Mental Illness and Substance Abuse: How to Cope and Recover

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Mental Illness and Substance Abuse: How to Cope and Recover

Depression and alcohol abuse are two of the toughest things to manage and recover from. These conditions can prevent you from living a normal life. If you are handling a dual diagnosis (a mental illness and an addiction), you will have to understand first how they are connected.

Most people get into alcohol or drug abuse in an attempt to “treat” undiagnosed mental illnesses, such as depression. You would feel as if you are resolving things at the moment. When you turn to these substances, however, the truth is that you will only worsen your symptoms in the long term. They can only lessen the effects of antidepressants and medications, which will not help manage your symptoms at all.

Seeking Proper Treatment

Instead of separating one condition from the other, it is best to tackle both at the same time. Proper treatment differs in each case. Regarding mental health concerns, for instance, healthy clinical trials observing depression around Miami, Florida may be done alongside counseling, peer support, and medication. Regarding substance abuse, support groups, behavioral therapy, and detoxification all play parts in your recovery.

Bouncing Back

After recovery, however, it can still be tempting to grab a drink or two. The problem is that a relapse undoes what you have just undergone in treatment. More than that, it leaves you feeling ashamed and guilty for getting back into what you were running away from in the first place.

But, relapses are fairly common and happen to about 40 to 60% of patients going through treatment. When you feel like you are on the verge of relapsing, keep in mind the following things.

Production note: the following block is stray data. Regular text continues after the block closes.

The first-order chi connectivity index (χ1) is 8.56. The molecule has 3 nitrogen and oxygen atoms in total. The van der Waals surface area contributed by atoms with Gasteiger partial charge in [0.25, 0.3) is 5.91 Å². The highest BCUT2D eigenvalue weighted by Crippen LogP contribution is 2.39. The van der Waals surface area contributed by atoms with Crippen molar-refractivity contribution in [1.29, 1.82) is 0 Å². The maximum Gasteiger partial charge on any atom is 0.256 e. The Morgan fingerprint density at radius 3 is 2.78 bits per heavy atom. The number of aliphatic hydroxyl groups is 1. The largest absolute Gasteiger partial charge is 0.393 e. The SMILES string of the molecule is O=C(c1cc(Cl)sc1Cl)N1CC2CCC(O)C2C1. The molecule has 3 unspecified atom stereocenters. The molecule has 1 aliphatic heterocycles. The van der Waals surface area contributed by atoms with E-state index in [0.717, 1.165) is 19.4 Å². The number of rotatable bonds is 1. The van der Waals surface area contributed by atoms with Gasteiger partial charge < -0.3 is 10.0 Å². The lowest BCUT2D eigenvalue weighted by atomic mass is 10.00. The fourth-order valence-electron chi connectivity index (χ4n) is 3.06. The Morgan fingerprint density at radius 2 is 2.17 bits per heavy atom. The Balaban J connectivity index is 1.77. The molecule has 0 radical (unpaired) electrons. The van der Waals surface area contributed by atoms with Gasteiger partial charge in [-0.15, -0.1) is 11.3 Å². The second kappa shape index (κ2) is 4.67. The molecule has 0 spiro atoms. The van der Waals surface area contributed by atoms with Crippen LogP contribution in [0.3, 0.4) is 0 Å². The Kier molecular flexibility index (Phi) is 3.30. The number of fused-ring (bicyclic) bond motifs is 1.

• Do not let the relapse weaken your resolve in your full recovery. Instead, use it as an inspiration to go back on track instead of losing yourself again.
  • Establish contact once again with your recovery counselor or coach. Let them know that you are struggling.
  • Do not hesitate to seek support from your family and friends. This will come a long way in your recovery.
  • Be ready to return to treatment and avoid being stuck in a revolving door (treatment-relapse-treatment cycle). Do note that the more times you go through this cycle, the more difficult it becomes to recover fully.

Your Road to Recovery

therapist talking to an older coupleFacing a dual diagnosis of mental illness and addiction is an uphill battle that requires discipline, bravery, time, and commitment. Do not lose hope, as people with these conditions do bounce back, recover, and continue with their lives. Keep in mind that when being prescribed medication, taking drugs or alcohol will only leave undesirable effects. This is an example of how the dual diagnosis is connected and how they make the other condition worse.

Do not be too hard on yourself when you have a relapse, though. Just remember to bounce back with the help of your loved ones, as well as your peers who have experienced the same things as you. Lastly, find the right treatment program and recovery plan for your specific needs.

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